Disaster of a Job Interview

I went for a job interview today. I’d tell you what job I was applying for, but I never quite figured it out. I’d tell you who the company was, except that I’m not completely sure my impressions of the company are true, and I don’t want to falsely cast aspersions. Nonetheless, let me tell you a bit about this:

I responded to an posting on Craig’s List last week. The posting was pretty general, talked about looking for people who are team players, and want to be involved in an exciting Fortune 500 company. Pretty (extremely) vague. Yesterday (Monday), I received a call from a hiring manager. I asked what the position was. She asked what ad I’d responded to. I told her, and ,she said they were hiring for a number of positions, but didn’t give me more details. She asked me to come in for interview this morning at “11:05 AM.” She did tell me to bring a resume, a reference list, and to dress professionally, “because we are a Fortune 500 company.”

She did give me some company websites to look at. I looked at them, and discovered something that looked a lot more like a multilevel marketing scheme for life insurance than a company that was likely to be hiring real employees. I couldn’t quite tell where one company left off and another began. I certainly couldn’t tell which of the three companies which were thoroughly enmeshed would be hiring me, or whether any but the holding company would qualify as Fortune 500, but I have my doubts.

This morning, I showed up for an interview, and was asked to fill out a form, asking some of the usual job application questions, including for references. By this point, my instincts were all pushing me away from this company. I decided I wasn’t comfortable giving my references to this company until I knew more about them or the job. After all, I have very little invested, at this point, in the potential employer’s opinion of me, and a great deal invested in the opinion of those who serve as references. At the very least, I wanted to know what position I was applying for.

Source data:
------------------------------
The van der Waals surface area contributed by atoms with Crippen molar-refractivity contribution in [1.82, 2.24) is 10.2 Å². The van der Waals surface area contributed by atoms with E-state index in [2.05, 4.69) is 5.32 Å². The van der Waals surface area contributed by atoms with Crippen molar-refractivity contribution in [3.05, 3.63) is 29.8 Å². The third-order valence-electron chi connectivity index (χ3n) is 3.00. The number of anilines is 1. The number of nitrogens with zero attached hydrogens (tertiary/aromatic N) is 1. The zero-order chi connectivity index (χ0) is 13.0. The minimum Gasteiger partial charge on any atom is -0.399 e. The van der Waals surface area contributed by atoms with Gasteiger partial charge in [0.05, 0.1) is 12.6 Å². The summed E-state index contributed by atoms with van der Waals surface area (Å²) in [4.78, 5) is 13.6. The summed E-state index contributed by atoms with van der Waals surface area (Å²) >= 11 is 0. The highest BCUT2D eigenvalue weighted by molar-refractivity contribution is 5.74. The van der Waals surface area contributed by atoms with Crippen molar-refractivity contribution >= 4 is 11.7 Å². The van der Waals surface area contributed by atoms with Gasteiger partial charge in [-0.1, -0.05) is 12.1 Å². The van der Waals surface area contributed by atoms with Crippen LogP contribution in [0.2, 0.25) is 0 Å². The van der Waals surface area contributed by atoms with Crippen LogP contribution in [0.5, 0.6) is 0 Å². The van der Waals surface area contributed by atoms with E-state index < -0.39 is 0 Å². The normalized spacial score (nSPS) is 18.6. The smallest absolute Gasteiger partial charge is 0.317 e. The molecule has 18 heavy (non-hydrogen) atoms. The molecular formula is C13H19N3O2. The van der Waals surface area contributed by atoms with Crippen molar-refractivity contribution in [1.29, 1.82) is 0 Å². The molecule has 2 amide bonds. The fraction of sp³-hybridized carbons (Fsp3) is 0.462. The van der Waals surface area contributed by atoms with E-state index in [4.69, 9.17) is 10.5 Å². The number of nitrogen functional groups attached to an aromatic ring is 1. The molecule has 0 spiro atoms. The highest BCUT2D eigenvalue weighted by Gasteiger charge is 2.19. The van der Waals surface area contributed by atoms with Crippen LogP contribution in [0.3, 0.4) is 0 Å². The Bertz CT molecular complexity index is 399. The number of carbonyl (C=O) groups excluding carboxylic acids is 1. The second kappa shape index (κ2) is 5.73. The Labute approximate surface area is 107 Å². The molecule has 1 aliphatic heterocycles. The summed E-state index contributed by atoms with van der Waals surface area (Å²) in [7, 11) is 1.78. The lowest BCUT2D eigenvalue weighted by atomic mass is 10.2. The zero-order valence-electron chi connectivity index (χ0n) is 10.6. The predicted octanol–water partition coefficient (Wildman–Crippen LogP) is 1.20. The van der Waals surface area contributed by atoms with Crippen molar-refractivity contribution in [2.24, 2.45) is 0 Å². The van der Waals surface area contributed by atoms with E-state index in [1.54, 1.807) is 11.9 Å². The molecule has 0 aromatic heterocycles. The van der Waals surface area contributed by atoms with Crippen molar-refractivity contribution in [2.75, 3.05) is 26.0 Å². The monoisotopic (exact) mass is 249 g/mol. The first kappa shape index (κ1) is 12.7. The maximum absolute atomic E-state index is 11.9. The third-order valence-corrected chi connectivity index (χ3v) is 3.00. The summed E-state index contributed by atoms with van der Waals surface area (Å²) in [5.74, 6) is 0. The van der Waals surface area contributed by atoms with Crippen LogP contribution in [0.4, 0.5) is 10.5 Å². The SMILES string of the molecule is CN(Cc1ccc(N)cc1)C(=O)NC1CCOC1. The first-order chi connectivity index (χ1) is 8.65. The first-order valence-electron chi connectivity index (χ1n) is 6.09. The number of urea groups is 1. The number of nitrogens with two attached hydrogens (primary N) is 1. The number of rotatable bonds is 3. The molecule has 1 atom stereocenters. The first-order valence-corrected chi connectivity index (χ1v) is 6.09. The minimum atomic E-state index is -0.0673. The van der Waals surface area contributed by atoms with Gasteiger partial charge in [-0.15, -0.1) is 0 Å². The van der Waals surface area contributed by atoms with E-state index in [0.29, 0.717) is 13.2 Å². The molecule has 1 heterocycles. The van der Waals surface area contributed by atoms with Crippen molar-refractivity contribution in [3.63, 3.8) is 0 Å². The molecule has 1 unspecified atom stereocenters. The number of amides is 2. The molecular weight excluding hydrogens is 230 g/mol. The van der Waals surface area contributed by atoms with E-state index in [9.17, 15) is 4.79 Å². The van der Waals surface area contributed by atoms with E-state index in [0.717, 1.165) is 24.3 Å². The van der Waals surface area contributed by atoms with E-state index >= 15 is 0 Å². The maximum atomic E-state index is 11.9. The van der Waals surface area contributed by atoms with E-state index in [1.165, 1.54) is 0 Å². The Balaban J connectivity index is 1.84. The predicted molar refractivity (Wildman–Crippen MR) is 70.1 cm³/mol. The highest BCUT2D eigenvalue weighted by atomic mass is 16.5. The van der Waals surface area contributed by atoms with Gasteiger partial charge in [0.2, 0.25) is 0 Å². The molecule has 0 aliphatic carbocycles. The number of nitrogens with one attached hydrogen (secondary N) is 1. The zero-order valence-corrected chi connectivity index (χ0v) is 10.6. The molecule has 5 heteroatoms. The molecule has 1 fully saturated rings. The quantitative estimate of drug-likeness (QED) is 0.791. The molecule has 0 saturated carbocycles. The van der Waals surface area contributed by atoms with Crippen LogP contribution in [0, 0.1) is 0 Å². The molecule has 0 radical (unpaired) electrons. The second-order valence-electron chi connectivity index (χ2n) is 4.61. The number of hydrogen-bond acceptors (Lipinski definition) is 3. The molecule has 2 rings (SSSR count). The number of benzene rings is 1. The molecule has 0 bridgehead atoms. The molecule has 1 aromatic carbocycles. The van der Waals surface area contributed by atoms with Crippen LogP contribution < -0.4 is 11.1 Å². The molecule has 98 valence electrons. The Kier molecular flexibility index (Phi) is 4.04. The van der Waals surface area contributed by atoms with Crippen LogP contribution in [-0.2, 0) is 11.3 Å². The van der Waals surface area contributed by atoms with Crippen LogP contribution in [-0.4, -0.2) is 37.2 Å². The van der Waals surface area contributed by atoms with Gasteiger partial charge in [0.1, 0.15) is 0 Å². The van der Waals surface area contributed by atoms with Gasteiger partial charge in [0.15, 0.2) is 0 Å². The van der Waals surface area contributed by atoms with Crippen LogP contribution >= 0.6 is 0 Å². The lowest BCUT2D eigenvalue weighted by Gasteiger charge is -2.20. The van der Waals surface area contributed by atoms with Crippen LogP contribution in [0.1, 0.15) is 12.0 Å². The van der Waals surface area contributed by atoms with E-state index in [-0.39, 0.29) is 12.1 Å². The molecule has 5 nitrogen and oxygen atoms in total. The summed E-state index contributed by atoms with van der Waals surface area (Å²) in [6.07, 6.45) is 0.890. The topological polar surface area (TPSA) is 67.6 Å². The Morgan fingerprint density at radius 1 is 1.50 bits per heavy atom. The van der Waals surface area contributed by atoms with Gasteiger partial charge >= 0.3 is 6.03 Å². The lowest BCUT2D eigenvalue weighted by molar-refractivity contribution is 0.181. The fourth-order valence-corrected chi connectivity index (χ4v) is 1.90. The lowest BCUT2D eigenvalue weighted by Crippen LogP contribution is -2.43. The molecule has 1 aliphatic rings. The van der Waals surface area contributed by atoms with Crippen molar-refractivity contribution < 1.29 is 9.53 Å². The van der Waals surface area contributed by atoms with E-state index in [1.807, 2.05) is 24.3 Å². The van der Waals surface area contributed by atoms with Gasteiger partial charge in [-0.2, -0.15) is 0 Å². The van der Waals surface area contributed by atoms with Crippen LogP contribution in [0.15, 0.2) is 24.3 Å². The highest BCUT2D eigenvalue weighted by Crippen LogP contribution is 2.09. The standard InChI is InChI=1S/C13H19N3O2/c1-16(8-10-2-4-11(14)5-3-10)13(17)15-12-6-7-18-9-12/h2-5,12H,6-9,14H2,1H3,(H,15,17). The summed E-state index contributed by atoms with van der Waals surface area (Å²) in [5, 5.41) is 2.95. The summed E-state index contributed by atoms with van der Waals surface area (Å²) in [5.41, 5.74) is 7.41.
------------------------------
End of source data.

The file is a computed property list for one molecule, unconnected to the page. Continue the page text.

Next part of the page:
There were maybe 5 of us in the small waiting area, dressed professionally for interviews. The hiring manager came out, and called one of us in, and 5 minutes later the interviewee returned. Shortly thereafter, it was my turn.

We came into the room, and began talking. But her first questions were all ones she’d asked yesterday: “how long have you been looking for work?” and “what kind of work are you looking for?” Verbatim, she’d asked those jobs over the phone. She also asked for my references.

I explained I wasn’t comfortable giving my references until I knew a bit more about the job and the company. The interview went downhill from there. Apparently, that just isn’t their process. They talk to references first, call back some people for a group orientation, and then tell you about what job opportunities exist. Which to me, sounded a little bit too much like the process for being sold a timeshare. When I asked once again what the range of jobs they were hiring for, I was invited to go home, do more research on the company, and contact her again if I were interested in proceeding. Total elapsed time since I entered the room: 4 minutes.

I still don’t know what was going on. My best guess is that I did just fine by being as defensive as I was in the interview process, and that the company was not one I could have worked for (and that the job I would have been offered was as a life insurance salesman). What I”m taking away from this is that I need to trust my instincts. This one felt wrong from the beginning: too vague, and asking me for too much information without offering enough in return. On the other hand, I’ve now completed a first job interview, and feel pretty confident that I’d rather work as a barista before I sell life insurance.